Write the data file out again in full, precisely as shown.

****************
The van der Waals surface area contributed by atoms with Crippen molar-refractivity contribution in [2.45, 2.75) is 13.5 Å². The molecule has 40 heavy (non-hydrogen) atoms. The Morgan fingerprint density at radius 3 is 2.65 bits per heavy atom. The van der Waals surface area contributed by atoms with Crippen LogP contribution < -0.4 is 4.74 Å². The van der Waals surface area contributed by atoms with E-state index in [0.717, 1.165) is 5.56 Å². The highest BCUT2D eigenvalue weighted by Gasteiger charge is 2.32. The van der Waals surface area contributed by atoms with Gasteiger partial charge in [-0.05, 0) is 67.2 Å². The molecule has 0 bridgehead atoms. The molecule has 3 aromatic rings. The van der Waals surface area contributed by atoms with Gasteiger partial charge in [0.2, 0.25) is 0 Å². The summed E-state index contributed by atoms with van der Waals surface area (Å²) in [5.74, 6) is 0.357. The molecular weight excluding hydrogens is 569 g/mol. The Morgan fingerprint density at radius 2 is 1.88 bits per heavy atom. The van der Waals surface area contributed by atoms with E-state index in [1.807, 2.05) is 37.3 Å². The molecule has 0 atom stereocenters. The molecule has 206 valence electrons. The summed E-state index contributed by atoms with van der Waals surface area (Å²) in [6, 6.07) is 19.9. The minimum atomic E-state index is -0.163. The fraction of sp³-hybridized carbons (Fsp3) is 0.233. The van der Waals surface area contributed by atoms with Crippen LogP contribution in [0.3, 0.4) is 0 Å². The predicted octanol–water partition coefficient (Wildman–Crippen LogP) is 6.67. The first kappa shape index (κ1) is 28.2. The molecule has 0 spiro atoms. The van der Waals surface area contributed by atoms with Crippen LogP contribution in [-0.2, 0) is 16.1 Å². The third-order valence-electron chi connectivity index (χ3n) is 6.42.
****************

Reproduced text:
The van der Waals surface area contributed by atoms with Crippen molar-refractivity contribution in [2.45, 2.75) is 13.5 Å². The molecule has 40 heavy (non-hydrogen) atoms. The Morgan fingerprint density at radius 3 is 2.65 bits per heavy atom. The van der Waals surface area contributed by atoms with Crippen LogP contribution < -0.4 is 4.74 Å². The van der Waals surface area contributed by atoms with E-state index in [0.717, 1.165) is 5.56 Å². The highest BCUT2D eigenvalue weighted by Gasteiger charge is 2.32. The van der Waals surface area contributed by atoms with Gasteiger partial charge in [-0.05, 0) is 67.2 Å². The molecule has 0 bridgehead atoms. The molecule has 3 aromatic rings. The van der Waals surface area contributed by atoms with Gasteiger partial charge in [0.2, 0.25) is 0 Å². The summed E-state index contributed by atoms with van der Waals surface area (Å²) in [5.74, 6) is 0.357. The molecular weight excluding hydrogens is 569 g/mol. The Morgan fingerprint density at radius 2 is 1.88 bits per heavy atom. The van der Waals surface area contributed by atoms with E-state index in [1.807, 2.05) is 37.3 Å². The molecule has 0 atom stereocenters. The molecule has 206 valence electrons. The summed E-state index contributed by atoms with van der Waals surface area (Å²) in [6, 6.07) is 19.9. The minimum atomic E-state index is -0.163. The fraction of sp³-hybridized carbons (Fsp3) is 0.233. The van der Waals surface area contributed by atoms with Crippen LogP contribution in [0.3, 0.4) is 0 Å². The predicted octanol–water partition coefficient (Wildman–Crippen LogP) is 6.67. The first kappa shape index (κ1) is 28.2. The molecule has 0 spiro atoms. The van der Waals surface area contributed by atoms with Crippen LogP contribution in [-0.2, 0) is 16.1 Å². The third-order valence-electron chi connectivity index (χ3n) is 6.42.